By Adam Fraser
Tough times for Snapchat right now.
The cool kid on the block a couple of years ago is somewhat losing its shine, as the realities of life as a listed company kick in. The market will fund potential and brand for only so long before the numbers have to actually justify the underlying market cap.
A few recent headlines tell you all you need to know. Forbes discussed Why Snapchat’s Trainwreck Stock Will Never Have A Facebook Rebound, The LA Times this week reported Snap is ‘quickly running out of money,’ analyst says. The stock slides to a new low and, on a recent Recode podcast, influential Professor Scott Galloway stated “I believe this company is going out of business… Snap will not be an independent company by the end of 2019.”
The stock price has hit an all-time low of $6.59, with a market cap of (a still massive) $8.4bn. Compare this to the day of its IPO in early 2017 when the stock price opened at $24.
So what’s spooking the market? Another recent Forbes article dissected this, identifying a number of key issues:
- Snap’s daily users actually declined last results announcement, at 188m daily active users in Q2 vs 191m in Q1 (as the market likes to price social networks like media companies, any miss of market expectations in this area is harshly punished);
- Fierce competition from other social platforms, particularly Instagram which now over 1bn users, thus impacting demand for Snap’s inventory (the ease with which other platforms’ were able to copy Snapchat’s stories feature has been hugely damaging);
- Stock market analyst downgrades (a vicious circle as each feeds further negativity to the stock); and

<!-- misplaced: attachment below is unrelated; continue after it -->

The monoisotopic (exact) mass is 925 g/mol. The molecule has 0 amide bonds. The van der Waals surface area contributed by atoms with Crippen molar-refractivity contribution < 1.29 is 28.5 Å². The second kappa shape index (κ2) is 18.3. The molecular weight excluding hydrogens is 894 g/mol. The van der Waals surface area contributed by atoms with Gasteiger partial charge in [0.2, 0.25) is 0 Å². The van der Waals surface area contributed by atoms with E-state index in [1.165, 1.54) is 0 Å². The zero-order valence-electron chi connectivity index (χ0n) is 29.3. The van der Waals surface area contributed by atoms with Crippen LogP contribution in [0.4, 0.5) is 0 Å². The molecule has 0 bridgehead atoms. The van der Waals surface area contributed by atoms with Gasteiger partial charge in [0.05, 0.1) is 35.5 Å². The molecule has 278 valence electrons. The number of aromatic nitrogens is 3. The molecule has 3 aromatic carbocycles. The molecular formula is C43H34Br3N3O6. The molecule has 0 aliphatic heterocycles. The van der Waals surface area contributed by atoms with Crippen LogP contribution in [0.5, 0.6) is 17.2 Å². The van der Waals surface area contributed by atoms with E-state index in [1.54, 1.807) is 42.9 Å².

- Key senior exec departures.
It’s not all doom and gloom of course. Snapchat has a very loyal, very active and very attractive user base, and it is continuing to innovate, most recently announcing a range of new scripted exclusive shows for its Discover map. Snap is a distinctive brand in its own right, and notwithstanding the failure of its Snapchat Spectacles, there is clearly retail potential within the platform.
The issue is not whether Snapchat is a “good business” (on any measure developing a platform with close to 200m users is a notable achievement), more whether its decision to IPO at a nosebleed valuation will be its Achilles heel. As Twitter learned, the public glare of the stock market, bringing a quarter by quarter focus, can be an uncomfortable place for a ‘teenager’ business to grow into adulthood.
The jury is very much out as to whether Snap can make it to sustainable profitability as a stand-alone business. The smart money seems to be increasingly thinking a takeover looks likely in 2019, with Google and Amazon identified as “most likely”.